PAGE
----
Each unfiled or late-filed Form 8886 is subject to a penalty in the amount of $50,000, or $10,000 for natural persons, under section 6707A. Material advisors must also file Form 8918 and are subject to additional list maintenance requirements. Under section 6707, an unfiled or late-filed Form 8918 is subject to a penalty in the amount of $50,000 and further potential penalties.

The Taxman Cometh: IRS Announces Plans to Focus Audit Resources on Middle Market Companies

In a recent speech at the mid-year conference of the Tax Executives Institute, IRS Deputy Commissioner Steven T. Miller laid out the framework for the future of IRS corporate audits. To borrow Mr. Miller’s own assessment, this is bad news for large corporate taxpayers in the CIC (Coordinated Industry Case) program (i.e., the IRS is not going away) and it is also bad news for so-called middle market companies because they will be the new focus of the Internal Revenue Service’s audit scrutiny.

The new strategy Mr. Miller announced will use existing programs geared at CIC taxpayers, such as the IIR (Industry Issue Resolution) program, CAP (Compliance Assurance Process) and Schedule UTP (Uncertain Tax Positions), to increase transparency among large companies and thereby reduce the resources required to examine those companies. The strategy is to take revenue agents currently assigned to large corporations (those with over $1 billion in assets) and redeploy them to auditing taxpayers with revenues or assets between $10 million and $250 million. Miller went on to outline in some detail the steps the IRS will be taking to accomplish this new mission.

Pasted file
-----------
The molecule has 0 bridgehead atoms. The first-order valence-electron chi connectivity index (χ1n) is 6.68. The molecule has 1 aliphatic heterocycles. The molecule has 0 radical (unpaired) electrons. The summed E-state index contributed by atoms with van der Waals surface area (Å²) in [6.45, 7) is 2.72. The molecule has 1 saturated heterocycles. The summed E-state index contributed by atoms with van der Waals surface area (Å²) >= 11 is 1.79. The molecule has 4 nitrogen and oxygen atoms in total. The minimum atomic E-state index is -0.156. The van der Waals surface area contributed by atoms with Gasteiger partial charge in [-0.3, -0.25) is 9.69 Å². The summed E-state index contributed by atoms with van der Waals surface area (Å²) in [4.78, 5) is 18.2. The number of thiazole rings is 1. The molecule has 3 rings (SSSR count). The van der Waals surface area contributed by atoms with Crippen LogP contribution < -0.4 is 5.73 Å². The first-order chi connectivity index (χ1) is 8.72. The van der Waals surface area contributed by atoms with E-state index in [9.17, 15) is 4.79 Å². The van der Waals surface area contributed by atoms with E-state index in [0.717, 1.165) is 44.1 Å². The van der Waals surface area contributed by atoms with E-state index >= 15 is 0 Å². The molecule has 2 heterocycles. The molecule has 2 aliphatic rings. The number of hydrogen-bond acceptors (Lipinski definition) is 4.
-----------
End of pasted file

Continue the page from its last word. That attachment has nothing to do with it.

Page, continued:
There are a number of takeaways here. At least three changes can be expected immediately. The incremental changes that large corporate taxpayers have been experiencing in recent years will continue. The IRS will expect more information, sooner, and more quickly. Mr. Miller was clear. If information requested in an IDR (Information Document Request) is not forthcoming, the IRS Summons power will be used to enforce revenue agent’s demands. Second, the IRS intends to bring its influence to bear upon the Office of Appeals. The IRS will request that Appeals Officers return cases to exam where new facts or arguments are raised for the first time in an Appeals Conference. This signals a further encroachment on the autonomy of an Appeals function that is already restricted in its consideration of coordinated issues, tiered issues and issues of interest. Third, The importance of Schedule UTP will only grow as the IRS reviews and refines its use of this tool to encourage taxpayer disclosures. Mr. Miller noted that those taxpayers who provided inadequate concise descriptions of positions on their 2010 Schedule UTP will be contacted by the IRS and should expect to have future returns reviewed.